Temps de lecture :4 minutes
Broadly speaking, standards represent all the compulsory rules (rules of law) ordered according to a “standard hierarchy” by order of importance. This summary is about standards in the strictest sense of the word, that is to say technical rules relating to the characteristics of a product or service and the way in which it is made and commercialised. They have progressively become the voluntary tools for organising markets, competition and the circulation of technical know-how.
Each country has its own national system of standardization. The central standardization organisation or the one which is the most representative of each country takes part in regional organisations such as the European Committee for Standardization, or international organisations like the International Organization for Standardization, the International Electrotechnical Commission (IEC) or the International Telecommunication Union amongst the thirty or so authorized standardization organisations.
The label is a collective brand created by a professional sector to vouch that a product presents a group of features set according to regulation. This regulation establishes a quality level. The label is delivered by an independent organisation. There are millions of labels throughout the world that have been set up by companies, producers and consumers.
The certificate of compliance of products and services to standards gives the user objective proof of their quality level and their performance of use. This certification has become an essential marketing component of a product or a service. It plays a part in how the product or service is positioned in relation to the competition. The standardization organisation starts by checking the feasibility and opportunity of a standard. Then, experts of the field in question elaborate the standard and lastly, the project is validated by the authorities. The standard’s validity is regularly reviewed to see if it needs to be revised. .
Depending on the country, standardization status rests on a different balance between:
– The International Organization for Standardization which ensures a public mission by order and a mission of public interest, at the disposal of industrialists and consumers
– professional technicians’ or users’ organisations and associations.
Inversely to the prevalent situation in the United States and Canada, where a very large number of organisations publish application standards per sector, European countries generally have centralised structures. In the electrical field, 80% of European standards are taken from CEI international standards. The electrotechnical sector is different as it created its own models on national, European (Cenelec) and international (CEI) levels.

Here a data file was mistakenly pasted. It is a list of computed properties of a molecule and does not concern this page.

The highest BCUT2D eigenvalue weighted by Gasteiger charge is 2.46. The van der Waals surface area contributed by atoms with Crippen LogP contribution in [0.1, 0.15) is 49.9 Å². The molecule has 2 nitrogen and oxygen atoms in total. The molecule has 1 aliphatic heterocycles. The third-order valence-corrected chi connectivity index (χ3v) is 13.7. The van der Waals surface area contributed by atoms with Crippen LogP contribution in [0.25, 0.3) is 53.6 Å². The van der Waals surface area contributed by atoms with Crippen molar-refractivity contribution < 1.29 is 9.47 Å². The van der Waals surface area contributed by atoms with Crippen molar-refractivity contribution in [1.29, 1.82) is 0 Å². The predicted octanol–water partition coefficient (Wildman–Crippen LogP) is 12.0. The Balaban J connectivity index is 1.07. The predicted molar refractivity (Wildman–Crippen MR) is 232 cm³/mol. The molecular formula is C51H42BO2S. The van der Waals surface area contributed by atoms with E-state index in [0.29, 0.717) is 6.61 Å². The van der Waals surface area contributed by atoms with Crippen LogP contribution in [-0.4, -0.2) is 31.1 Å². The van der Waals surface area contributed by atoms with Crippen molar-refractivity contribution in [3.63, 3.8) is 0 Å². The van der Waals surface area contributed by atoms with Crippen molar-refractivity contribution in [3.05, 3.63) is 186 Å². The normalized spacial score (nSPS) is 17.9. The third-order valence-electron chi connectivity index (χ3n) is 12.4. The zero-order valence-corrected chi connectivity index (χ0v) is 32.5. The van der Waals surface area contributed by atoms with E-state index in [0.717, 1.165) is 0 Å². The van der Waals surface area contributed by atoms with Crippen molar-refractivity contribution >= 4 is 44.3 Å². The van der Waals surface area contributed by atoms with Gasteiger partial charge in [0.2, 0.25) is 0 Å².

The ISO certification
The International Standard Organisation (ISO) which can be found in 157 countries, has 16 500 international standards, in all sectors, agriculture, construction, factories, distribution, transport, medical equipment, environment, security, information and communication technologies, services… ISO 9001 is a standard that is accepted worldwide to provide assurance on the quality of goods and services in supplier-customer relationships. ISO 14001 targets organisations which want to improve their environmental performance by mastering the impact linked to their activity. The number of ISO 14001 certificates delivered is constantly rising (2004 was the year with the highest increase with a rate of 37%), pulled up by Japan and China, followed in Europe by Spain, the United Kingdom, Italy, Germany, Sweden and France. Though Europe represents 44% of certificates, trends show a slowing down in favour of the Far East and China in particular (+75% in 2004). The ISO 14001 certification was imposed when electrical and electronic equipment was made, in the metallurgy and construction industries.
The label is a form of communication with the final consumer. Each professional sector and each nation has its own labelling criteria. A label makes it easier to recognise the quality of projects and actions bearing the label, and therefore their contractualisation and their implementation. [Debate] For the Consumer Union in the United States, a label which means something must be supported by a transparent system that makes it easier to access information on the content and on the organisation which created the label.
Apart from the agricultural and food spheres, “labels” do not constitute certification [Debate]. In the food industry, the label gives an indication on the geographical origin or the cultural practice such as Appellation d’Origine Contrôlée (AOC), Agriculture Biologique* (AB), the French ‘Label Rouge‘. There are about 550 AOC designations in France and most of them refer to wine, cheeses and fruits. Accredited organisms ensure that the specifications are respected. Labels have considerably been developed in construction, particularly to differentiate energy performance.
In 1997, WWF and Unilever founded the Marine Stewardship Council, an eco-label guaranteeing responsible and sustainable fishing methods. This label only permits fishing in a way that allows species to reproduce and that does not endanger the structure, diversity and productivity of ecosystems and the species they are composed of. The fishing industry has started to work on a management programme defining its “environmental, legal and socio-political demands”. If there is a risk of a species being endangered, strict quotas are put in place.